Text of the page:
(Re)Creating Paradise: The Post-Tsunami Visual Economy of Thailand’s Phi Phi Islands
A utopian dreamscape of adventure and pleasure on white sand beaches dotted with leaning palm trees, turquoise waters teeming with brilliant coral, towering limestone cliffs, and lush tropical canopy as far as the eye can see: The Phi Phi Islands in southern Thailand represent just such a landscape, promising a paradise created, represented, and visually maintained by culture industries such as western popular cinema as well as global tourist and travel organizations.
On the morning of December 26, 2004, the Phi Phi Islands bore the brunt of the Sumatran tsunami as it careened through the Indian Ocean. On Phi Phi Don, the more densely populated of the two islands, loss of life and property was staggering. Yet thanks to the efforts of a transient volunteer labor force composed primarily of young western tourists, Phi Phi Don was rebuilt in a matter of months. The swift and total recovery of the islands and their reintegration back into the global tourist industry reveals the pervasiveness of a visual economy of tourism, which can transform spaces and landscapes¾ even people and natural disasters¾into viable commodities. This visual economy strategically mediates the gaze of the tourist, and it can rapidly alter the social structure of local populations: in some cases drastically improving quality of life, in others resulting in profound cultural or ecological degradation.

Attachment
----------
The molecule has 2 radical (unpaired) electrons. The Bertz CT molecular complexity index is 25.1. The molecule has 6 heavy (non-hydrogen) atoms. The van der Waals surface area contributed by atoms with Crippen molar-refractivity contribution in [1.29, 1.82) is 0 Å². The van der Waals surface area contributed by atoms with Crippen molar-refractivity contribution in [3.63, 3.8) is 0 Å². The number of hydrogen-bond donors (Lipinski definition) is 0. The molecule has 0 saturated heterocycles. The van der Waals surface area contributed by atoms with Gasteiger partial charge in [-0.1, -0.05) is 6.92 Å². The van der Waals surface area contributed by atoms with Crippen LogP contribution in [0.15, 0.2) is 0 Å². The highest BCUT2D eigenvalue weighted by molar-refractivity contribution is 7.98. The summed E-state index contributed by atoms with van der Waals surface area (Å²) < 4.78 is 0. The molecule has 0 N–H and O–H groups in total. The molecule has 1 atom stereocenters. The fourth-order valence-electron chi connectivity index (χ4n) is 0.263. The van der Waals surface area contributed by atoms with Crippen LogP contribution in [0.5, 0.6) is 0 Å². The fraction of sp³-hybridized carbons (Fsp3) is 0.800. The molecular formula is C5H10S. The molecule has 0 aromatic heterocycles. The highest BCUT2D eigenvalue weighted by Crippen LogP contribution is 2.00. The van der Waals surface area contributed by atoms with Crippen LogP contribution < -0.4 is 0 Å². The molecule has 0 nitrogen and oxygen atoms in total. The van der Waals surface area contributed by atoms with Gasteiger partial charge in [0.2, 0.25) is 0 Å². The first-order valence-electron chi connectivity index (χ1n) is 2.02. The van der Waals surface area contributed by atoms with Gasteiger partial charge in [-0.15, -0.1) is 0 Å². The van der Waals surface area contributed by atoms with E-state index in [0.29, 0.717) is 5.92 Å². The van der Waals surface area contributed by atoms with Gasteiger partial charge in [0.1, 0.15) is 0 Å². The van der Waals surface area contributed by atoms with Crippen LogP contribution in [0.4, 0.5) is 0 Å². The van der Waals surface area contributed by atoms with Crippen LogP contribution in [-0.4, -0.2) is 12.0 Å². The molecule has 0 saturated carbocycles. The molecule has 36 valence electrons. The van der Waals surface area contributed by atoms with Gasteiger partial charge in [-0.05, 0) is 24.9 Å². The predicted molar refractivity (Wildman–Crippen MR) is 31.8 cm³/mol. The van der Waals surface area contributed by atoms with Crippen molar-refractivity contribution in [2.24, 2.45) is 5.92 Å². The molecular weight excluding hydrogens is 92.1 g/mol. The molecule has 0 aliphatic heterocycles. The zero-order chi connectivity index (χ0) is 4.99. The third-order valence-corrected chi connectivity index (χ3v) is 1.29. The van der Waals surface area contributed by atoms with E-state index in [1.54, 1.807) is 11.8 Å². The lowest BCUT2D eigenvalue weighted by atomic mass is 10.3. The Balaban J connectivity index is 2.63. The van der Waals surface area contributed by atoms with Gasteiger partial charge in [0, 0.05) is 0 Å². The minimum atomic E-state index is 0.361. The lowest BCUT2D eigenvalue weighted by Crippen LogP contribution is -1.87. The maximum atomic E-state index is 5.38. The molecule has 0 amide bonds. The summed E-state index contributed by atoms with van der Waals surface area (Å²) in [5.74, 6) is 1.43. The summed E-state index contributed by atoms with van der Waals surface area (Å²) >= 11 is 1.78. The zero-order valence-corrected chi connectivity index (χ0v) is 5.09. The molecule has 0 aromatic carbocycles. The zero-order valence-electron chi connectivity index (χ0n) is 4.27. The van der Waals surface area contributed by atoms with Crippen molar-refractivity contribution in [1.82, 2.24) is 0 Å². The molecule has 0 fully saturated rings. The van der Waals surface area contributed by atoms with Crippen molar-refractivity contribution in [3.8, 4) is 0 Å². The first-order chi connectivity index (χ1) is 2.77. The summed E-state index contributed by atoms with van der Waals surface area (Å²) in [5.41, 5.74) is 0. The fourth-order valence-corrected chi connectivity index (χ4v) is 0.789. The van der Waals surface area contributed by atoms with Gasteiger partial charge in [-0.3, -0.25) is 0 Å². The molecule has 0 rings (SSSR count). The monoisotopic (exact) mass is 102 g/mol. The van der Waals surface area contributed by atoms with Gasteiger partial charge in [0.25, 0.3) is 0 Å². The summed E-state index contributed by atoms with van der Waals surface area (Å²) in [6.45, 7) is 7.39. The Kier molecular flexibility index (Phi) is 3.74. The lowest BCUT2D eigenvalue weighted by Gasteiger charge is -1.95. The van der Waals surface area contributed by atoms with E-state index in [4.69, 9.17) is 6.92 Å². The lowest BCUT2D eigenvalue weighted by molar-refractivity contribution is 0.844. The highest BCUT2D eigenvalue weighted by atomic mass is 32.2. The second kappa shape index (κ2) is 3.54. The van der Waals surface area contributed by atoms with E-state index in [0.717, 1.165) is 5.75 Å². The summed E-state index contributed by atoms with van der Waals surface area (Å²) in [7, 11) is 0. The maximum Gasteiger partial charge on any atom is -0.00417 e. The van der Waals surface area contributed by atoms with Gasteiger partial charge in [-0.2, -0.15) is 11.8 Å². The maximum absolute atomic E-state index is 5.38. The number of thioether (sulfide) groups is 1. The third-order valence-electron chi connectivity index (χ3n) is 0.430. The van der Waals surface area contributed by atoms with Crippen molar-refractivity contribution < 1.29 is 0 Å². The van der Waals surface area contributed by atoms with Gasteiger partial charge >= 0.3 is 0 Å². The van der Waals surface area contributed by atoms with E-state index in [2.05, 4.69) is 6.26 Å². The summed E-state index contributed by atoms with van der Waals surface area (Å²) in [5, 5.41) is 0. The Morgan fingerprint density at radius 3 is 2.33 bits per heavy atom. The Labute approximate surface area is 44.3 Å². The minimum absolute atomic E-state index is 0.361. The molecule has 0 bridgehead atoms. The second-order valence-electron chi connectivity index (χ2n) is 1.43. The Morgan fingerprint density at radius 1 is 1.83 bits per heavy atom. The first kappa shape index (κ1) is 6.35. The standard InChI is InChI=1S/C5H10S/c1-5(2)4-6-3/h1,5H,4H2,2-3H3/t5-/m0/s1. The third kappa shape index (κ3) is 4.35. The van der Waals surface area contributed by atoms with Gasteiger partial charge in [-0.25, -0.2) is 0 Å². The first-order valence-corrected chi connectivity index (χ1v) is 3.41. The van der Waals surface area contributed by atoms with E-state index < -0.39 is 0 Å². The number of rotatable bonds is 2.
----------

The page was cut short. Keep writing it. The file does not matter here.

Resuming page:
This study addresses complex issues of eco- and sustainable tourism as well as the form and function of memorial spaces in tourist landscapes. It also demonstrates the potential for more politically correct, ecologically and culturally responsible forms of tourism to alter visual landscapes and local populations in manners contrary to the well-intentioned ideals of those who pursue such forms of tourism. Drawing upon my own experiences as a “voluntourist” and journalist working throughout the tourist-dense Andaman coastal region of Thailand in the wake of the tsunami, my visual study illuminates the complex forces at work in the creation and re-creation of paradises such as the Phi Phi Islands—forces often beyond the knowledge and control of the visitor as well as the visited.